Kitchen Extension at Dolma Ling

Thank you to all our generous supporters who have funded this project. We have reached our goal and the building of the kitchen extension is well under way! Thank you!!! If you are interested in other major projects, we are still seeking funding for:

The existing kitchen at Dolma Ling Nunnery and Institute near Dharamsala was no longer large enough to care for the number of nuns and staff.

When the first phase of Dolma Ling Nunnery was completed in 1993 and the 82 nuns moved in, the kitchen facility was very adequate. However, each year the number of nuns increased and by 2001 they took over first wing ground floor classroom as a vegetable storeroom and cutting room. Now the number of nuns has more than tripled and with 240 nuns and 40 staff to cook for each day, the old kitchen was very cramped and the classroom that was used by the nuns as a sort of kitchen extension was very much needed by educational program.

In the spring of 2015 we sought funding to us increase the size of the kitchen at Dolma Ling by extending it forward into the courtyard adding an additional 750 square feet of functional space. This would solve many problems at once. For example, the solar panels on the slate roof of the main kitchen were difficult to maintain and caused a certain amount of leakage. By extending the kitchen with the flat roof, we are now able to provide a safe and manageable space for the solar panels and water tanks.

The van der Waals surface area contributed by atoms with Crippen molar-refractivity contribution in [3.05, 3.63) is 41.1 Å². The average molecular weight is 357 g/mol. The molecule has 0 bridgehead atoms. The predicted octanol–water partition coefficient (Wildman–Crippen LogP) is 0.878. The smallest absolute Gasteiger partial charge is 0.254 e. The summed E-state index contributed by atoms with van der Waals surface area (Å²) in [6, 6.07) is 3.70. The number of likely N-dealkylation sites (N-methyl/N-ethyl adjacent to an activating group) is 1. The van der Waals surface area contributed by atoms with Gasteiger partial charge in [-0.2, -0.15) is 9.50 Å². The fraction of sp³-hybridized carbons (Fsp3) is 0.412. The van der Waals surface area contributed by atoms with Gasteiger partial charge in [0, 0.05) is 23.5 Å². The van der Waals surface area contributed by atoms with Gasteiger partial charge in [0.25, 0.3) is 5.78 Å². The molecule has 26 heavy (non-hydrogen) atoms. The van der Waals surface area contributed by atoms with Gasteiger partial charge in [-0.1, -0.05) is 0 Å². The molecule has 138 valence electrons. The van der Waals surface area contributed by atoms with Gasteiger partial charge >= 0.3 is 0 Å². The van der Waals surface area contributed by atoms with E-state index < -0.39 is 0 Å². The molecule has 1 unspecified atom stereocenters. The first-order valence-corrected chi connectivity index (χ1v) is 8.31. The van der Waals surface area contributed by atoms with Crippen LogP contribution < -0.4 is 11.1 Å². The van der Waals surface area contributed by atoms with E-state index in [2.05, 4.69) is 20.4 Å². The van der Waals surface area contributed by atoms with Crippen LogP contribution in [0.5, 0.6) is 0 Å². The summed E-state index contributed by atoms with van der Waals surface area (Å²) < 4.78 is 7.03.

The estimated cost of the kitchen extension, including the relocation of the solar hot water panels and furnishings, was $US 27,500.

Background on the Tibetan Nuns Project

Established in 1987 to support an enormous influx of refugee nuns arriving in Dharamsala, India, the Tibetan Nuns project first focused on securing housing, medical care and education for nuns who left Tibet because of the repressive political situation. Many of the nuns had suffered severely from their long, arduous and often dangerous escapes. Some had been tortured and imprisoned by the Chinese authorities in Tibet. In most cases the nuns arrived without money of possessions into a community already struggling to support itself. Ranging in age from early teens to mid-80s, these women wish nothing more than to live, study, practice and teach in accordance with their spiritual beliefs.